By Clotilde Hryshko
The following is the CSA newsletter I gave out during pickups the week of 8/30/10.
Last year I finally found a blue flesh/blue skin potato that tasted great and was versatile in the kitchen. I celebrated Labor Day with the CSA by giving them to you that week. I continue the tradition again this year. These Purple Majesty potatoes are excellent for potato salad, mashed, roasted, fried or any other use on a (expected) cool Labor Day weekend. It’s also my not so subtle way of reminding you to honor the physical labor of others.
I got a tweet a few hours ago asking for “the ultimate veggie burger” recipe. When the corn is still good (and it is), this recipe, adapted from How to Cook Everything Vegetarian, is pretty ultimate.
Midsummer Vegetable Burger
Makes: 4 to 6 servings
Time: 45 minutes
This light, colorful burger, which gets its crunch from corn, is terrific on a bun, especially with a little Salsa, Chile Mayonnaise, or Roasted Pepper Mayonnaise, or with sliced ripe tomatoes and drizzled with basil pesto.
by Barry Estabrook
There’s Gotta be a Catch(share)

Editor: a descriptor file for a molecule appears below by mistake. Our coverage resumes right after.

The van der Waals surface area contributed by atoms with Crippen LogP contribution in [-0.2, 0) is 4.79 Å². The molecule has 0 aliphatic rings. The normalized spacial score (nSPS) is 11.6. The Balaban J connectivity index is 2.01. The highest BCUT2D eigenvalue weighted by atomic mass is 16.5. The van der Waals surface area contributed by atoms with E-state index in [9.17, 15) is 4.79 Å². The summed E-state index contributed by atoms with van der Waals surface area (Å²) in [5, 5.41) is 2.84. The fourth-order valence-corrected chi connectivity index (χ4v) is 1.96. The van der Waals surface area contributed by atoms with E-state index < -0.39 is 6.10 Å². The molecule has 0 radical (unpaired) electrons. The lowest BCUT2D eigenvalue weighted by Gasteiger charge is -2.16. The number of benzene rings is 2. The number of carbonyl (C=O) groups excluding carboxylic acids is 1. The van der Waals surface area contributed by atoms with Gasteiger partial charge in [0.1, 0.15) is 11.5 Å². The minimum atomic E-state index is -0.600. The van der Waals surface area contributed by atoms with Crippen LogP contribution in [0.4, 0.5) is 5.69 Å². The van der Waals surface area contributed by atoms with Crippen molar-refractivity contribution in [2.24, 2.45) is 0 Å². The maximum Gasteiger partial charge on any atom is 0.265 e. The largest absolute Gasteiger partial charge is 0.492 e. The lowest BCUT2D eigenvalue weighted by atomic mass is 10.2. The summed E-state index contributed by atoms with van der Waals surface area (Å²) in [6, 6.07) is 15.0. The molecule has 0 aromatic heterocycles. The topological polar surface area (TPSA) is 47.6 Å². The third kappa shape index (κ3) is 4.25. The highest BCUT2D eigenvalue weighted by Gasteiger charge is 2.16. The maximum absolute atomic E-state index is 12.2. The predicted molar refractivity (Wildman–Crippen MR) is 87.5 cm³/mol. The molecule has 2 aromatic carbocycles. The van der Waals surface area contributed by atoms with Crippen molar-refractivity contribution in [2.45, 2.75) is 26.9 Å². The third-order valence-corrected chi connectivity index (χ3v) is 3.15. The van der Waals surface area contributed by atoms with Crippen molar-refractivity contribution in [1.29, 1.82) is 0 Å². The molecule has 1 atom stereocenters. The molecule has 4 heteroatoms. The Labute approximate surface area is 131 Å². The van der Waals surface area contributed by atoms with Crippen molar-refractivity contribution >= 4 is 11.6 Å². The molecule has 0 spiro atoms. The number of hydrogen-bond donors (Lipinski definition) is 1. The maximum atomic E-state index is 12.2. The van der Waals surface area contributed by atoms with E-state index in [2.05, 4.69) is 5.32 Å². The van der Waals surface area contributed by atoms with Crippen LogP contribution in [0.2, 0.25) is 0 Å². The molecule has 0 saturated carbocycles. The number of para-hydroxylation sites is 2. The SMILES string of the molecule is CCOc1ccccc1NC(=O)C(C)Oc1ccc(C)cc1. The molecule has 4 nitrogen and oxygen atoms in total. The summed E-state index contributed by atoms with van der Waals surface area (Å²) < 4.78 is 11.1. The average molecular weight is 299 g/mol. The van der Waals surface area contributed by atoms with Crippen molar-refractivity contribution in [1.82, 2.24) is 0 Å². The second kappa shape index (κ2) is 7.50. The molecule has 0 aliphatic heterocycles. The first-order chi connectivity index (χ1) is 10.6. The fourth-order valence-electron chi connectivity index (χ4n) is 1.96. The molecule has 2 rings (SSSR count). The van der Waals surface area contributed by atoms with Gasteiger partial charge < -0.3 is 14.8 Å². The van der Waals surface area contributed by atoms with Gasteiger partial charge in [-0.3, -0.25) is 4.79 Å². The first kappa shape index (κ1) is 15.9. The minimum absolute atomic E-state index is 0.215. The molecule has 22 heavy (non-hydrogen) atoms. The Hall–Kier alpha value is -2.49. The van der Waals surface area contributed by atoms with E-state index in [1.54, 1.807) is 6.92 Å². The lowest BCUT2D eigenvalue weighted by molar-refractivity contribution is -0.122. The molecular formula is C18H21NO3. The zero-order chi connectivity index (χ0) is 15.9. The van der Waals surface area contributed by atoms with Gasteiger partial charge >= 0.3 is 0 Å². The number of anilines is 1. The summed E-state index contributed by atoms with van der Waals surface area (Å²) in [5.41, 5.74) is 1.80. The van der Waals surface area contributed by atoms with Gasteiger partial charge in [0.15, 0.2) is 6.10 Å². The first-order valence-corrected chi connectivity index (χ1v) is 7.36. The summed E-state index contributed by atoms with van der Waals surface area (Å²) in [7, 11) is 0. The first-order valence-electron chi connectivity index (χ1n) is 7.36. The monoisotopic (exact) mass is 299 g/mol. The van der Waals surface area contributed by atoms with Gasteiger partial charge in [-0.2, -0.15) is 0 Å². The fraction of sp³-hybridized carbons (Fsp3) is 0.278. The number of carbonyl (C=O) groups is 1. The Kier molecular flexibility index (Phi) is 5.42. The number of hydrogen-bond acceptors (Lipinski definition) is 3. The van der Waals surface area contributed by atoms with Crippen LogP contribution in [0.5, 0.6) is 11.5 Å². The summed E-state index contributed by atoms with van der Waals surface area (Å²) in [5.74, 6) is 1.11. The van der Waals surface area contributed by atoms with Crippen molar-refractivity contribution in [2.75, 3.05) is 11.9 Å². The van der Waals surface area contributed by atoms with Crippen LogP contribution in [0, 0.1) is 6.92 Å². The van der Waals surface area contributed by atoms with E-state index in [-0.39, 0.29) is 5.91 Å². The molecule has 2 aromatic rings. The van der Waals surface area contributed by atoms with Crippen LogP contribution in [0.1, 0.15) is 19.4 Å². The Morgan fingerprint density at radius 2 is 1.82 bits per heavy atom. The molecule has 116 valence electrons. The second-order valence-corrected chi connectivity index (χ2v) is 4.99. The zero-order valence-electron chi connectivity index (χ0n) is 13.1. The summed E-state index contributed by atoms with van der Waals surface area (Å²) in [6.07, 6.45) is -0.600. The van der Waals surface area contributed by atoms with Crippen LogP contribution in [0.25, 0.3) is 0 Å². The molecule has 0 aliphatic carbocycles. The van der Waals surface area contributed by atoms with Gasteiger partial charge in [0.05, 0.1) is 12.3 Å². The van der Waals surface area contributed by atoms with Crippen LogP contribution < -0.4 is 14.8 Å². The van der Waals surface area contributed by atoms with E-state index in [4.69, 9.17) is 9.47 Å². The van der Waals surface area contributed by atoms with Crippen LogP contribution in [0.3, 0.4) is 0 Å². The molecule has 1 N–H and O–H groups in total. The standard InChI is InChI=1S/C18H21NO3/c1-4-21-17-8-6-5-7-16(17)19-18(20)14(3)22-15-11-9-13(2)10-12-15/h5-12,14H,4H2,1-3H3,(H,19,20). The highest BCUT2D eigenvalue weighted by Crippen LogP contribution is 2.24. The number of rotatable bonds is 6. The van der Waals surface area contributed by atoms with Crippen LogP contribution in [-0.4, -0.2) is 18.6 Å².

Wherever they have been implemented, so called “catch-share” management programs—which essentially give each fisherman an ownership stake of his quota of the legal catch instead of setting a fleet-wide annual limit—have proven good for fishermen, the fish they catch, and those of us who consume seafood. Catch-share systems have been shown to reduce the decline in fish populations in all areas of the world. So it was good news late last month when the National Oceanic and Atmospheric Administration (NOAA) approved a catch-share plan for bottom-dwelling species caught off the Pacific coast.
The old laws promoted what the industry calls “derby” fishing, where captains would race out to try to catch as much as possible as quickly as possible, regardless of weather or market conditions. The method was also wasteful, encouraging sloppy practices that led to large rates of bycatch (unintended and unmarketable species) and harvests that exceeded the legal limit. In a catch-share system, each fisherman is assured a certain amount of the catch. He can fish when and where he chooses. For consumers, it means a steady supply of local fresh fish, rather than a glut of seafood that has to be frozen or trucked to distant markets.